12. Thank you for the update - the Creeker crew was debating about making the drive to Cali from Las Vegas to play. The shoot selling out makes our thoughts moot for the moment - have a great one.
  13. Well... A club President using a Marlin Shotgun (illegal equipment) loses his moral high ground on any ruling. But, I'm pretty sure MODERN simply "allowed" the use of adjustable sighted handguns - I'm not sure it required their use.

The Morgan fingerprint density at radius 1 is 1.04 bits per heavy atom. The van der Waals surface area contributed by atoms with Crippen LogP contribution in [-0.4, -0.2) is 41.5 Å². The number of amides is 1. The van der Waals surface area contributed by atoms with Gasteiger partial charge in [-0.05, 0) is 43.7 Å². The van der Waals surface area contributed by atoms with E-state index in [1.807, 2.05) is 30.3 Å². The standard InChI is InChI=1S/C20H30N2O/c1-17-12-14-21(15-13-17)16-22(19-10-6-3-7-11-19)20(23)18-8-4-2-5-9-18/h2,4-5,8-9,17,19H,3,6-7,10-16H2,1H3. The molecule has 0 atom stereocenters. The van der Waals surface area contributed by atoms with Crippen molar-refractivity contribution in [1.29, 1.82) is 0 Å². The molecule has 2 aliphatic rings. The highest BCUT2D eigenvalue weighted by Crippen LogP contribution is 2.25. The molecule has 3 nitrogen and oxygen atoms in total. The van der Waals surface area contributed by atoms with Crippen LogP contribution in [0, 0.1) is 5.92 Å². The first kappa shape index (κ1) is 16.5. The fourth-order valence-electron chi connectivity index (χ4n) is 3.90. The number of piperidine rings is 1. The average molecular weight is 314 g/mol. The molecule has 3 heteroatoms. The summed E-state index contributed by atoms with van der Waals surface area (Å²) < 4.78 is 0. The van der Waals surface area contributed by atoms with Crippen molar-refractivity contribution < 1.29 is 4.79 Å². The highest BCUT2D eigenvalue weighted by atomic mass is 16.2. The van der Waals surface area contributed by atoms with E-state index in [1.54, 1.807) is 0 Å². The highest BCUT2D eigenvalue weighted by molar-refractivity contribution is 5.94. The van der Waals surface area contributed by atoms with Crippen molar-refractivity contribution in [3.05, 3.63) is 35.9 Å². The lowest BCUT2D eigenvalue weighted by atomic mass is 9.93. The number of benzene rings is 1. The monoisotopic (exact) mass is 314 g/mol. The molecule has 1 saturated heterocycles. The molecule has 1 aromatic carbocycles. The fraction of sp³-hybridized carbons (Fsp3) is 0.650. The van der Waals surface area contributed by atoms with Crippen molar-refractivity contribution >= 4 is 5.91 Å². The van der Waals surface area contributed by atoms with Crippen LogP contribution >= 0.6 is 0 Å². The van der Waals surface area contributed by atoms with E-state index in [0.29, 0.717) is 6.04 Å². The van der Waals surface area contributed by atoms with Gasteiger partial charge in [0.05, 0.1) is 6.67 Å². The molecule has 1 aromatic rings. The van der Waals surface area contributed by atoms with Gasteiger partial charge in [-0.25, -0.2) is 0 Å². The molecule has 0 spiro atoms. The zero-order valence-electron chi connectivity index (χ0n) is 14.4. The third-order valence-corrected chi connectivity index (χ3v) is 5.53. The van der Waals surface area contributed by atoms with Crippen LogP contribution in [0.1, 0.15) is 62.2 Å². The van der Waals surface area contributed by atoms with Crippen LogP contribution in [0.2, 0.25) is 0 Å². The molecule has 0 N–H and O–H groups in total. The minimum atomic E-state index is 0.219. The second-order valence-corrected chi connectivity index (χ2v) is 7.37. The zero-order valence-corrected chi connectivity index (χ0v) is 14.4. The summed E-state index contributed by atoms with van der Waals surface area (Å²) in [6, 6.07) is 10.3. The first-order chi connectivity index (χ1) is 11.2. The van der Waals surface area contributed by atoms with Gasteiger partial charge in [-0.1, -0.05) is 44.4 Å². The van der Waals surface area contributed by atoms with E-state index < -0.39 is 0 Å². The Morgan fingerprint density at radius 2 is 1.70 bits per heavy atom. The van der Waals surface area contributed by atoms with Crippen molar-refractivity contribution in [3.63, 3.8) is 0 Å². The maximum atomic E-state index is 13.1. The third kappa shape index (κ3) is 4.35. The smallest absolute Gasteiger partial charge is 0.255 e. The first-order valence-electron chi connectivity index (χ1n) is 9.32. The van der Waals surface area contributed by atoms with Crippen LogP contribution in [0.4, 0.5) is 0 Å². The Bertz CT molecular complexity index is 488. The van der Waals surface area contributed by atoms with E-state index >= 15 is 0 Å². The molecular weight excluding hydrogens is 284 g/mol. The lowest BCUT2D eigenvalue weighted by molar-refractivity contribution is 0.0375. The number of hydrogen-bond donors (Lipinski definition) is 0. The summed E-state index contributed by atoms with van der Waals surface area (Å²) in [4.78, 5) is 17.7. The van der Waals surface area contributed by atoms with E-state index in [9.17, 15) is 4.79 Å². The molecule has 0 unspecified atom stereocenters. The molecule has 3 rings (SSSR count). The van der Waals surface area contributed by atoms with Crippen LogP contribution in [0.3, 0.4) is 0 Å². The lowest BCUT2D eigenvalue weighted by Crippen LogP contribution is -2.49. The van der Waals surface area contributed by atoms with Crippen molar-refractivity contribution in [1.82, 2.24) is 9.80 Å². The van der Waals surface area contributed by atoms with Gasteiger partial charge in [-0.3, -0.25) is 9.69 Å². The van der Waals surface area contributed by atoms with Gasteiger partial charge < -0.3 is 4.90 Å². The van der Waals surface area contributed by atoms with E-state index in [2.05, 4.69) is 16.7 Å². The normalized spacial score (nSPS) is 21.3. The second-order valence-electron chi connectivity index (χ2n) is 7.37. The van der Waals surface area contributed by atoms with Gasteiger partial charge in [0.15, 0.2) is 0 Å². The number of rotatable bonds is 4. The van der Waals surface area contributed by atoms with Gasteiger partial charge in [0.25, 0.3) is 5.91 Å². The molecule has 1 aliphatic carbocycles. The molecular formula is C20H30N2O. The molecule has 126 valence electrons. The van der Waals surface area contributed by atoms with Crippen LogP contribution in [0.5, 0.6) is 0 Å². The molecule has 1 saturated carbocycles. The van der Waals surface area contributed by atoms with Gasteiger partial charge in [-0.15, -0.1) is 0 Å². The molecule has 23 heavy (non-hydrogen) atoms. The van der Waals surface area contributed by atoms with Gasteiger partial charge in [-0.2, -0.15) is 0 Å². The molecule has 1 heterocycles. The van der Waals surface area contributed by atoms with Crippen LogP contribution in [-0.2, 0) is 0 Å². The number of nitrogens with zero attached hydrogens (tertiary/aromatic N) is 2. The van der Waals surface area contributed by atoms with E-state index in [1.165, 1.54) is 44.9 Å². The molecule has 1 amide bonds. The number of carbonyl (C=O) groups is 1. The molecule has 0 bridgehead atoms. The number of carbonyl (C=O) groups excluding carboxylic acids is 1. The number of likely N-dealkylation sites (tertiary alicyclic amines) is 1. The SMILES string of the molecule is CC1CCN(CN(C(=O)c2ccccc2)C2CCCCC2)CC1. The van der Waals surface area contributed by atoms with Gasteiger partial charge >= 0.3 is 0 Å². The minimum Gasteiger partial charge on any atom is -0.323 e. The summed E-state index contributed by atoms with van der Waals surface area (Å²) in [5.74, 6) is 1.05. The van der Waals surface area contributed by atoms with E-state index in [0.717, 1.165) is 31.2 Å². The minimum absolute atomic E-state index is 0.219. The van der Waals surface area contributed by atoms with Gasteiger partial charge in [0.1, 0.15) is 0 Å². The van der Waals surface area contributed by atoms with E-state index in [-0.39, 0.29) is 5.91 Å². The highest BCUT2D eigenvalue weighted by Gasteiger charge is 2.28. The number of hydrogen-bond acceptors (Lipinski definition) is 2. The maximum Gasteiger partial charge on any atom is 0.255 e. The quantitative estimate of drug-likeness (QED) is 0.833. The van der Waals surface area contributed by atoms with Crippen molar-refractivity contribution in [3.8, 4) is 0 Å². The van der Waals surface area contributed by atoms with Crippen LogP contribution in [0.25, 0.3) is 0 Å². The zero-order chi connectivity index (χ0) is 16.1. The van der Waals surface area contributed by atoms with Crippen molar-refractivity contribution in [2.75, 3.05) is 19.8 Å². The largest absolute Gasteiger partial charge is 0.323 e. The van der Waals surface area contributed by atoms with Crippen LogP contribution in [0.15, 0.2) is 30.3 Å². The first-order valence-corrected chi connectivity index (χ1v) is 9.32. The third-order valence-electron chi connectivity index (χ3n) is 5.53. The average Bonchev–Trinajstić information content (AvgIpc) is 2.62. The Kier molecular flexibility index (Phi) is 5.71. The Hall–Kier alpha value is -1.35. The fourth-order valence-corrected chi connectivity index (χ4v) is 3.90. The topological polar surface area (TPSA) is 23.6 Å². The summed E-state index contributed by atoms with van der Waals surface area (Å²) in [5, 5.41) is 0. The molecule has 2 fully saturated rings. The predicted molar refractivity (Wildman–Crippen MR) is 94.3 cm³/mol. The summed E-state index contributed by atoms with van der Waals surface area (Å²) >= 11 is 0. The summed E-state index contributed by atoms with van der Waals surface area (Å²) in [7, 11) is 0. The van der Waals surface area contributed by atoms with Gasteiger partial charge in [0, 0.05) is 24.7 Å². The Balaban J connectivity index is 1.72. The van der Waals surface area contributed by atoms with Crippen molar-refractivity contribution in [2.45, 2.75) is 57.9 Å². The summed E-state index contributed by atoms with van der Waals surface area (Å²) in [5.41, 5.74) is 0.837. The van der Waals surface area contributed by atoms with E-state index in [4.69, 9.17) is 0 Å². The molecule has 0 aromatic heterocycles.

14. professor - Ill take them - give me an address for the gold dust
  15. I believe you are confused over the meaning of the word "fair". Because some shooters made usage of their option to practice and others did not - does not make anything unfair. And honestly; if you only give the shooters the same exposure to the stages immediately prior to shooting - the top shooters will ALWAYS win. Providing the stages beforehand may give a newer, lesser skilled or lesser practiced shooter the opportunity to view, analyze and practice before the match and improve their standing.